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Let $f_k$ be a sequence of non-negative functions from $L_2(\Omega)$, where $\Omega$ is a bounded open set. Assume that $f_k\to f$ weakly in $L_2$ and strongly in $L_p$, $\forall p<2$. Assume also that $f_k^2\to F$ weakly in $L_1$. Does it imply that $F=f^2$?

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  • $\begingroup$ No, thanks, but non-negativity seems to be important. $\endgroup$ – user21629 Feb 23 '12 at 12:25
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The answer is "yes", even for non non-negative $f_n$. First assume $f=0$. Since $f_n\to 0$ in $L_1$, WLOG by passing to a subsequence $f_n\to 0$ a.e. and hence $f_n^2\to 0$ a.e. But $f_n^2$ converges weakly in $L_1$ hence is uniformly integrable, whence $\|f_n^2\|_1 \to 0$.

The general case follows from the special case once you verify that $(f-f_n)^2$ is weakly convergent in $L_1$. Since $f_n^2$ converges weakly in $L_1$, it is enough to show that $f_n f$ converges weakly in $L_1$ to $f^2$, which in turn follows from the facts that $f_n$ converges weakly in $L_2$ to $f$ and $fg$ is in $L_2$ for every $g$ in $L_\infty$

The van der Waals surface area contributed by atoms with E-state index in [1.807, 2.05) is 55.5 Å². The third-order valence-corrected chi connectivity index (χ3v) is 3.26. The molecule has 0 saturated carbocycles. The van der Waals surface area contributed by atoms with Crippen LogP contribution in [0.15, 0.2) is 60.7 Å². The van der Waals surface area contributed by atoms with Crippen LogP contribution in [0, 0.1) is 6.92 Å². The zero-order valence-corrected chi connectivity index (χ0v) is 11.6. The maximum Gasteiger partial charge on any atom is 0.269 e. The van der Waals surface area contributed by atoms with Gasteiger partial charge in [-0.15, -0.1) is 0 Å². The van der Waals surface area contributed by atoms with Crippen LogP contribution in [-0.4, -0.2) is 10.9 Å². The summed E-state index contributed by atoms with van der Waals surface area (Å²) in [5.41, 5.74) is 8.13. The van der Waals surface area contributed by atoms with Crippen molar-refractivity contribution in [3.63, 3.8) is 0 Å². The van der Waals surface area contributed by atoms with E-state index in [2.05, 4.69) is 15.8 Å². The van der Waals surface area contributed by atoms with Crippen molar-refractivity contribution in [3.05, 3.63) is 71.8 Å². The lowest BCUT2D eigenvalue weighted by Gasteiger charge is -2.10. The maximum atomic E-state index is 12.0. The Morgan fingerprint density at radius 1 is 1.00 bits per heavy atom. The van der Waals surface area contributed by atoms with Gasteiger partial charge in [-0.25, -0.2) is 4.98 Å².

Unfamiliar background can be found in standard text books; in particular, the book of Albiac and Kalton.

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  • $\begingroup$ The unnecessary assumption that $f_n \ge 0$ makes the problem harder. $\endgroup$ – Bill Johnson Feb 23 '12 at 18:29
  • $\begingroup$ I fixed the final equation in the first paragraph (from $f_n$ to $f_n^2$). $\endgroup$ – Matthew Daws Feb 23 '12 at 20:05
  • $\begingroup$ In the first sentence, do you really mean "even for non negative?" $\endgroup$ – Yemon Choi Feb 23 '12 at 21:28
  • $\begingroup$ Sorry for the unnecessary assumptions $\endgroup$ – user21629 Feb 24 '12 at 19:30

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